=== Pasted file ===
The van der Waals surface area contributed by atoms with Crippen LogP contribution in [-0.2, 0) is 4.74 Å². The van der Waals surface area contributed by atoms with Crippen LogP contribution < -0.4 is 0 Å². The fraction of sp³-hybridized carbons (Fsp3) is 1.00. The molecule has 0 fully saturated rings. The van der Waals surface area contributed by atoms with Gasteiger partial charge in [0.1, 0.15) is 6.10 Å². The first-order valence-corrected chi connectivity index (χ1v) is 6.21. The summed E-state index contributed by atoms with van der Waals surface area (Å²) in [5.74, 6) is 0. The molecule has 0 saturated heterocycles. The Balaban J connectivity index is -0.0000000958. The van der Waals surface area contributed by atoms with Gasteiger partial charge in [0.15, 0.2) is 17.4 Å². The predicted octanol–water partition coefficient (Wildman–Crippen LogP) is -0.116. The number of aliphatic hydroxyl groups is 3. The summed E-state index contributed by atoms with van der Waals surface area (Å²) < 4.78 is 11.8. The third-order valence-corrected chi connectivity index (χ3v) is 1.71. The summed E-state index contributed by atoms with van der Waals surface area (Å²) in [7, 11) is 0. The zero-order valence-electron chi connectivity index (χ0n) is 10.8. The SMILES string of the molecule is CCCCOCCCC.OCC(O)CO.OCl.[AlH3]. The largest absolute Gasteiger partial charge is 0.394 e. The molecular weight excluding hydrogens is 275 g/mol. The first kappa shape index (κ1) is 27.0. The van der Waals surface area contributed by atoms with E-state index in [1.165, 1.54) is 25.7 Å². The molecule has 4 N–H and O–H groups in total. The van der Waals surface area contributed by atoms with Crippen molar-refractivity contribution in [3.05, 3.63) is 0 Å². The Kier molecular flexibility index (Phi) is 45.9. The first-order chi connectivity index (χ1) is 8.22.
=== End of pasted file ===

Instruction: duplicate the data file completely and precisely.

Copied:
The van der Waals surface area contributed by atoms with Crippen LogP contribution in [-0.2, 0) is 4.74 Å². The van der Waals surface area contributed by atoms with Crippen LogP contribution < -0.4 is 0 Å². The fraction of sp³-hybridized carbons (Fsp3) is 1.00. The molecule has 0 fully saturated rings. The van der Waals surface area contributed by atoms with Gasteiger partial charge in [0.1, 0.15) is 6.10 Å². The first-order valence-corrected chi connectivity index (χ1v) is 6.21. The summed E-state index contributed by atoms with van der Waals surface area (Å²) in [5.74, 6) is 0. The molecule has 0 saturated heterocycles. The Balaban J connectivity index is -0.0000000958. The van der Waals surface area contributed by atoms with Gasteiger partial charge in [0.15, 0.2) is 17.4 Å². The predicted octanol–water partition coefficient (Wildman–Crippen LogP) is -0.116. The number of aliphatic hydroxyl groups is 3. The summed E-state index contributed by atoms with van der Waals surface area (Å²) < 4.78 is 11.8. The third-order valence-corrected chi connectivity index (χ3v) is 1.71. The summed E-state index contributed by atoms with van der Waals surface area (Å²) in [7, 11) is 0. The zero-order valence-electron chi connectivity index (χ0n) is 10.8. The SMILES string of the molecule is CCCCOCCCC.OCC(O)CO.OCl.[AlH3]. The largest absolute Gasteiger partial charge is 0.394 e. The molecular weight excluding hydrogens is 275 g/mol. The first kappa shape index (κ1) is 27.0. The van der Waals surface area contributed by atoms with E-state index in [1.165, 1.54) is 25.7 Å². The molecule has 4 N–H and O–H groups in total. The van der Waals surface area contributed by atoms with Crippen molar-refractivity contribution in [3.05, 3.63) is 0 Å². The Kier molecular flexibility index (Phi) is 45.9. The first-order chi connectivity index (χ1) is 8.22.